According to Liu, the DOF compounded the increases in market value by sticking many co-ops and condos with questionable values instead of comparing them to equivalent, nearby rental properties. The agency’s faulty computer system, Liu said, also led to flaws in assessments, in which a Brooklyn co-op was wrongfully compared to a parking lot, a Staten Island co-op to an adult care facility and a Flushing condo to a rental property in Far Rockaway.

At least 10 percent of all 859 co-op buildings in Queens received much higher property values than the DOF’s formula should have allowed, the comptroller said, including one co-op in Forest Hills that received a market value 227 percent higher than expected.

The DOF did not return The Courier’s calls for comment. However, according to Liu, the DOF said it ensures properties are valued properly and does not agree that properties were over-assessed or under-assessed. The agency, Liu said, agreed that “continual improvement of the modeling criteria for selection of comparable properties is appropriate.”

Breakdown of affected units by neighborhood:

BAYSIDE

14

BEECHHURST

3

BELLE HARBOR

1

CORONA

1

DOUGLASTON

6

FLUSHING-NORTH

11

FLUSHING-SOUTH

8

FOREST HILLS

3

GLEN OAKS

20

HOLLIS

2

HOLLIS HILLS

2

JACKSON HEIGHTS

2

JAMAICA

1

LITTLE NECK

3

OAKLAND GARDENS

5

QUEENS VILLAGE

1

REGO PARK

1

SOUTH JAMAICA

1

WHITESTONE

7

Audit finds Parks Department lost green


| mpantelidis@queenscourier.com

The New York City Department of Parks and Recreation recently endured a procedure that can send chills down the spine of any American — an audit.

City Comptroller John Liu announced on December 5 that an assessment of the Parks Department’s control over recreational, dining and retail concessions from July 1, 2008 through June 30, 2010 unearthed management errors that could have yielded a total of $8.8 million in revenue.

The Parks Department is responsible for soliciting and presenting concessions for various attractions across the 29,000 acres of the city parkland it controls, and concession operators typically pay a fee or provide a percentage of their total receipts to Parks.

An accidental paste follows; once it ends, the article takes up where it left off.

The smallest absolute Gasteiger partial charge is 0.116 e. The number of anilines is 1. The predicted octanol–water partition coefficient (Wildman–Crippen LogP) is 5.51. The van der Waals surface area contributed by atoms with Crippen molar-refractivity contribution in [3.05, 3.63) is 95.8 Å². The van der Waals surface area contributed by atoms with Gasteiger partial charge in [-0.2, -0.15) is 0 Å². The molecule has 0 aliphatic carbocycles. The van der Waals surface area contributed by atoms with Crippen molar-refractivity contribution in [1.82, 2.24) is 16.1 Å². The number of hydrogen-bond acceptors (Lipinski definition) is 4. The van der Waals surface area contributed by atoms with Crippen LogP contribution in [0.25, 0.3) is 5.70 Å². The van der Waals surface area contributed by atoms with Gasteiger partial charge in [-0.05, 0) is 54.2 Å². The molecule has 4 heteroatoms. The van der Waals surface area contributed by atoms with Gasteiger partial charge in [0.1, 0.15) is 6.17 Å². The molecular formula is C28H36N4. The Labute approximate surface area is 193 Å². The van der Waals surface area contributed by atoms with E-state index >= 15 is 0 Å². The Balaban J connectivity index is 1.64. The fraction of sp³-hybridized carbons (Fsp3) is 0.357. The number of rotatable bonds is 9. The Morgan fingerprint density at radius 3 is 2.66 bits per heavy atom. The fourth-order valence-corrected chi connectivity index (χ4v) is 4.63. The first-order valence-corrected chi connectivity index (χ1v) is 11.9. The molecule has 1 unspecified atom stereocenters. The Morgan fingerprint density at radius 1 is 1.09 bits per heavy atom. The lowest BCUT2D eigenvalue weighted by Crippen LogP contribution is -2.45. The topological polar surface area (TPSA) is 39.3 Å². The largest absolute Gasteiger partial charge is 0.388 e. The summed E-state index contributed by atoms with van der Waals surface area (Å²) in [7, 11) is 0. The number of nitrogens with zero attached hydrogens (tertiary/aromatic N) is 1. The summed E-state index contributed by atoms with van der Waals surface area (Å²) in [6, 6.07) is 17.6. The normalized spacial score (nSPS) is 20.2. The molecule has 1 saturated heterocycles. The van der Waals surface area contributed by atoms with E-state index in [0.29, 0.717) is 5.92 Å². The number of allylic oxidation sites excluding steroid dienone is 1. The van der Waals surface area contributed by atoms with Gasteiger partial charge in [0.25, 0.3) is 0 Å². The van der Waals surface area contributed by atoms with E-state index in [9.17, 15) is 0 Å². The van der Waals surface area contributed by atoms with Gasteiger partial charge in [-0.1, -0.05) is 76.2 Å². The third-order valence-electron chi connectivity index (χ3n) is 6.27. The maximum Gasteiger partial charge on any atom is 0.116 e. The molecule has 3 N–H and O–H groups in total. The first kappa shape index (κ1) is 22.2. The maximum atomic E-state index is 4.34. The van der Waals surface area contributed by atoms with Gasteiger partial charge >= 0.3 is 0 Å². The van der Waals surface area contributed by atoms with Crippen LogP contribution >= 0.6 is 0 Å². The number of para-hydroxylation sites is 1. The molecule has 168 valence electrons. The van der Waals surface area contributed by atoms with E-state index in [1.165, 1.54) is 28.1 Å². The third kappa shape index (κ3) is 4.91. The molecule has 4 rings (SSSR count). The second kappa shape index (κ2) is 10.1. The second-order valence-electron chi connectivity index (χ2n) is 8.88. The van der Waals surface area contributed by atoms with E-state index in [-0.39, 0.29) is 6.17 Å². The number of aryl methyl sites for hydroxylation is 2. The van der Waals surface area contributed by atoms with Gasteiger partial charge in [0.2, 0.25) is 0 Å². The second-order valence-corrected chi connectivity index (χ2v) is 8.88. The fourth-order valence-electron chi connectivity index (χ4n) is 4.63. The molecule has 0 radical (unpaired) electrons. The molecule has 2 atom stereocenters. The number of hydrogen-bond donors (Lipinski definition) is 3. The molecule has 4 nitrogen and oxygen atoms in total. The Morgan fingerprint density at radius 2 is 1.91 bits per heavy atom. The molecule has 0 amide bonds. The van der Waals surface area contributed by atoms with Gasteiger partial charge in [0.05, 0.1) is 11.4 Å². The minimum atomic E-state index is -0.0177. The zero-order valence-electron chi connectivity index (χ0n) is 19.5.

“Parks are not just about concessions, but concession contracts should be better managed so that revenue flows to the city without unnecessary interruption,” Liu said.

Of the nearly $9 million that was reportedly squandered, $728,358 was from Queens, amounting to the second highest borough total behind Manhattan.

Premier Queens locations that were underutilized include the Clearview Café, which could have created an additional $379,167, the ice skating rink at Flushing Meadows-Corona Park, which could have produced an extra $119,667, and the Meadow Lake pathway, which lost $20,000 in potential revenue.

The auditors made 22 recommendations to Parks, including tracking the solicitation and award process, retaining written explanations of rejected proposals and examining why only a small number of responses to solicitations are received.

Parks has refuted many of the audit’s findings and claims that revenue cannot be sought above all other considerations. The department also maintains that various “extenuating factors” had to be taken into account before executing license agreements.

“Regarding the comptroller’s audit on Parks’ controls over the awarding of concessions, we disagree fundamentally with its process and analysis, and we believe it is inaccurate and misleading in its conclusions,” said the Parks Department in a statement.

“The comptroller’s report implies that Parks, in managing a portfolio of over 400 concessions, should ignore clear business and legal circumstances that necessitate, from time to time, a course of action that delays the commencement of new license agreements. These occasional delays are the result of decisions made in the best interest of the city.”

According to the Parks Department, the amount of foregone income detailed in the comptroller’s report represents less than 4 percent of the agency’s $230 million in total revenue generated over the three-year audit period.

The department also prides itself on being able to “maintain the level of revenue from its concessions at a generally constant level despite the severely stressed economic conditions.”

Based on the audit, however, Parks has seen a significant decline in concession revenues during the fiscal years of 2008, 2009 and 2010, with totals of $52.6 million, $46.1 million and $39.8 million respectively.